Dr. Manish Chalana’s research and teaching emphasize themes in historic preservation planning, international planning and development; and urban history. His work draws on his academic training as well as his professional and personal experiences in both the United States and his native India. Within historic preservation planning, he focuses on 1) planning for large-scale cultural resources; 2) preservation of vernacular environments; and 3) preservation planning in India. His research has been supported by grants and fellowships from the National Park Service, Graham Foundation, Rocky Mountain Nature Association, Rocky Mountain Cooperative Ecosystem Study Unit, Colorado Historical Society, Royalty Research Funds (UW); King County’s Cultural Service Agency, Washington State Department of Ecology and U.S. Department of Housing and Urban Development.


Daniel Abramson

Currently, Prof. Abramson focuses on community resilience and adaptive planning in disaster recovery and hazard mitigation, as well as periurban and rural responses to rapid urbanization. Students at all levels of undergraduate and graduate education join his work, through course projects, community-engaged studios as well as thesis and dissertation research. Projects in Washington integrate studios with FEMA- and NSF-funded research on new protocols for state agencies and communities to envision earthquake- and tsunami-resilient development. Projects in Asia have included six China Village Studios with academic partners from Chengdu and Taiwan; a six-month Fulbright Senior Research Fellowship in recovery planning after the 2008 Wenchuan Earthquake in Sichuan; a collaborations with Kobe University to use participatory GIS for urban neighborhood earthquake recovery; and collaborations with Tohoku University and CIGIDEN (Chile) to compare conditions for resilient community planning in subduction zones around the Pacific Rim.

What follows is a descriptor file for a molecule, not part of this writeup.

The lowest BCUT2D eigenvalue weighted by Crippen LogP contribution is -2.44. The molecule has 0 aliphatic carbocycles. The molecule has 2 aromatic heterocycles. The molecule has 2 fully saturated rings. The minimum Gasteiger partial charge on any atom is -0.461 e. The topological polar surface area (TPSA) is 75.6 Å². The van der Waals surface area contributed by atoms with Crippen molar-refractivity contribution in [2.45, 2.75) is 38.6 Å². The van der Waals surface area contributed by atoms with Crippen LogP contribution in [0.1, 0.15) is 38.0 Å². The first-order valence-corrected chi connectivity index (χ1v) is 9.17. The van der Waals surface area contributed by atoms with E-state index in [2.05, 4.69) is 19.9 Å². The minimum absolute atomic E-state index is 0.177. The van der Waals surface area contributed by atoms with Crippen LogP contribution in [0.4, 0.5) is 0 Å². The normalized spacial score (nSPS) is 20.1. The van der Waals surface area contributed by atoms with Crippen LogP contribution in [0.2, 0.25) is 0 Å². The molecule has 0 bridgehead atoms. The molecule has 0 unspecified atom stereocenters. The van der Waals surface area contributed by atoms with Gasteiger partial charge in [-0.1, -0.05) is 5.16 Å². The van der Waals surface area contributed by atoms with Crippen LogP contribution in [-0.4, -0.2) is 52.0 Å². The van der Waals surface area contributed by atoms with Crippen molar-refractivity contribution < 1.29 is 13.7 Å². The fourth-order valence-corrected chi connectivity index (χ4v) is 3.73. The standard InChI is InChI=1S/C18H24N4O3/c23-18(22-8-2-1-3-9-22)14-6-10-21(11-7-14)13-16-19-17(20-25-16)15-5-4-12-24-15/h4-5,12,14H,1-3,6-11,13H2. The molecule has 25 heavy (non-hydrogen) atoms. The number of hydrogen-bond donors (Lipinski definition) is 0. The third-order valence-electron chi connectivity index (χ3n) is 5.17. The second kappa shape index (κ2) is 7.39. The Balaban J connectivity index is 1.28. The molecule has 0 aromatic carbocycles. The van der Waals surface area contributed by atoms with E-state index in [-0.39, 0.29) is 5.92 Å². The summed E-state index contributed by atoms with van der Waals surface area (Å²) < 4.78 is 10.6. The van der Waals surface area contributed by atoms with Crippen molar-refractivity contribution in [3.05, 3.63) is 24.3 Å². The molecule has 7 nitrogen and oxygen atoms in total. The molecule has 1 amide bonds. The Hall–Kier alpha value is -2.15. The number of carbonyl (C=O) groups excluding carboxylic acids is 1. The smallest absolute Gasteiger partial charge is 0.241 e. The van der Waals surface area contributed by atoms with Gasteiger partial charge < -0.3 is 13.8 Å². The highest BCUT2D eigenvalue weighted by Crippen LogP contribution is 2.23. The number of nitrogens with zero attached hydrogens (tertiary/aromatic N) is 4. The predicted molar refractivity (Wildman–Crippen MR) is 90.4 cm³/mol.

Jan Whittington

Dr. Whittington’s professional and academic career has been shaped around the need to understand the economic and environmental consequences of large scale infrastructure projects. Our markets, governments, and quality of life depend on the consistent provision and maintenance of enormous networks of transportation, energy, water, communications, and waste. How we govern the planning, finance, design, and construction of these networks can determine the economic vitality and environmental integrity of our community. Her interest is in reducing the incredible financial and natural cost of these systems to society, while ensuring their capacity to meet the demands for service placed on them by our ever-expanding population